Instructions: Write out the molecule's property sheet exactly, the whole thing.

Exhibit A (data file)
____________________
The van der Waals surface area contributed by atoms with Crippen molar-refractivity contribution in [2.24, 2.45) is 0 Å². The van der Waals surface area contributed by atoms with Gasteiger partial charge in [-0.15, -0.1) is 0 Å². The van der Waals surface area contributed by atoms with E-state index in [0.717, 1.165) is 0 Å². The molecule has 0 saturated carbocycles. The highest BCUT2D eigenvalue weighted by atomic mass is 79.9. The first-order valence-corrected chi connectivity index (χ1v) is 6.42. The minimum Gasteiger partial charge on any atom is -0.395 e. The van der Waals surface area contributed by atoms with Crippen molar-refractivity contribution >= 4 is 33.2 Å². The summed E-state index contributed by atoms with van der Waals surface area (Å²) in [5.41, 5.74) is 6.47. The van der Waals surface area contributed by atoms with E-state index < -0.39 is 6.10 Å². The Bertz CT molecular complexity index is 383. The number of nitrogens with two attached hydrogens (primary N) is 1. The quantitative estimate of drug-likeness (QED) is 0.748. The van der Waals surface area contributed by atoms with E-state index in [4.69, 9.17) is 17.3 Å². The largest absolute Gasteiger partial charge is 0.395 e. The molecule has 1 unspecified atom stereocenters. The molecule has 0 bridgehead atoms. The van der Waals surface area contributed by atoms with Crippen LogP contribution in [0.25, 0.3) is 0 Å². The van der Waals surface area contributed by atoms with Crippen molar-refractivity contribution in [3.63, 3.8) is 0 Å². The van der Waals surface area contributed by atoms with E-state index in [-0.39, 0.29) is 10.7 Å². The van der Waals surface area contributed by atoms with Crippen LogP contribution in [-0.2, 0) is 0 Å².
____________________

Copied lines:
The van der Waals surface area contributed by atoms with Crippen molar-refractivity contribution in [2.24, 2.45) is 0 Å². The van der Waals surface area contributed by atoms with Gasteiger partial charge in [-0.15, -0.1) is 0 Å². The van der Waals surface area contributed by atoms with E-state index in [0.717, 1.165) is 0 Å². The molecule has 0 saturated carbocycles. The highest BCUT2D eigenvalue weighted by atomic mass is 79.9. The first-order valence-corrected chi connectivity index (χ1v) is 6.42. The minimum Gasteiger partial charge on any atom is -0.395 e. The van der Waals surface area contributed by atoms with Crippen molar-refractivity contribution >= 4 is 33.2 Å². The summed E-state index contributed by atoms with van der Waals surface area (Å²) in [5.41, 5.74) is 6.47. The van der Waals surface area contributed by atoms with E-state index < -0.39 is 6.10 Å². The Bertz CT molecular complexity index is 383. The number of nitrogens with two attached hydrogens (primary N) is 1. The quantitative estimate of drug-likeness (QED) is 0.748. The van der Waals surface area contributed by atoms with E-state index in [4.69, 9.17) is 17.3 Å². The largest absolute Gasteiger partial charge is 0.395 e. The molecule has 1 unspecified atom stereocenters. The molecule has 0 bridgehead atoms. The van der Waals surface area contributed by atoms with Crippen LogP contribution in [0.25, 0.3) is 0 Å². The van der Waals surface area contributed by atoms with Crippen molar-refractivity contribution in [3.63, 3.8) is 0 Å². The van der Waals surface area contributed by atoms with E-state index in [-0.39, 0.29) is 10.7 Å². The van der Waals surface area contributed by atoms with Crippen LogP contribution in [-0.2, 0) is 0 Å².